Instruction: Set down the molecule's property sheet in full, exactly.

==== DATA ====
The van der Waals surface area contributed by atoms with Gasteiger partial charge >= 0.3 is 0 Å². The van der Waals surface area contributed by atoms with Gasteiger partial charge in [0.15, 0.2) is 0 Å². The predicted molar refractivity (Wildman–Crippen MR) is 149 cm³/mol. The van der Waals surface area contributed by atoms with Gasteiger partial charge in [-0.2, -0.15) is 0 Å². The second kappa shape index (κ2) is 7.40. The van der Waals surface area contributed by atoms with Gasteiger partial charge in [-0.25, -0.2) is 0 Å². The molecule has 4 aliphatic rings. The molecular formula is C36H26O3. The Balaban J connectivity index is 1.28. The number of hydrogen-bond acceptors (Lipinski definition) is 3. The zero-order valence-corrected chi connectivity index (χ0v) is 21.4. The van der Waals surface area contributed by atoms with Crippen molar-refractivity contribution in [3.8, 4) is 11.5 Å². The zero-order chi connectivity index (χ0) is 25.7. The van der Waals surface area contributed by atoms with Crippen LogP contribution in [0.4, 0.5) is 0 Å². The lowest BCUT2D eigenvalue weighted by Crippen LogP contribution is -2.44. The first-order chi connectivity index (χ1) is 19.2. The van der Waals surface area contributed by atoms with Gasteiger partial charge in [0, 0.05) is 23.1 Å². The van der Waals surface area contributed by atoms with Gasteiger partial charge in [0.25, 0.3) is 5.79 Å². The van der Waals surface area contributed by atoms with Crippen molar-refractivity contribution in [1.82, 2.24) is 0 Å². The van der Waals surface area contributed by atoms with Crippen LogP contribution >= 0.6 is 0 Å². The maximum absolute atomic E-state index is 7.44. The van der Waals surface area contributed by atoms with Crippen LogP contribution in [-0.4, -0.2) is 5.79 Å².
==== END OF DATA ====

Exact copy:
The van der Waals surface area contributed by atoms with Gasteiger partial charge >= 0.3 is 0 Å². The van der Waals surface area contributed by atoms with Gasteiger partial charge in [0.15, 0.2) is 0 Å². The predicted molar refractivity (Wildman–Crippen MR) is 149 cm³/mol. The van der Waals surface area contributed by atoms with Gasteiger partial charge in [-0.2, -0.15) is 0 Å². The second kappa shape index (κ2) is 7.40. The van der Waals surface area contributed by atoms with Gasteiger partial charge in [-0.25, -0.2) is 0 Å². The molecule has 4 aliphatic rings. The molecular formula is C36H26O3. The Balaban J connectivity index is 1.28. The number of hydrogen-bond acceptors (Lipinski definition) is 3. The zero-order valence-corrected chi connectivity index (χ0v) is 21.4. The van der Waals surface area contributed by atoms with Crippen molar-refractivity contribution in [3.8, 4) is 11.5 Å². The zero-order chi connectivity index (χ0) is 25.7. The van der Waals surface area contributed by atoms with Crippen LogP contribution in [0.4, 0.5) is 0 Å². The lowest BCUT2D eigenvalue weighted by Crippen LogP contribution is -2.44. The first-order chi connectivity index (χ1) is 19.2. The van der Waals surface area contributed by atoms with Gasteiger partial charge in [0, 0.05) is 23.1 Å². The van der Waals surface area contributed by atoms with Gasteiger partial charge in [0.25, 0.3) is 5.79 Å². The van der Waals surface area contributed by atoms with Crippen molar-refractivity contribution in [1.82, 2.24) is 0 Å². The van der Waals surface area contributed by atoms with Crippen LogP contribution >= 0.6 is 0 Å². The maximum absolute atomic E-state index is 7.44. The van der Waals surface area contributed by atoms with Crippen LogP contribution in [-0.4, -0.2) is 5.79 Å².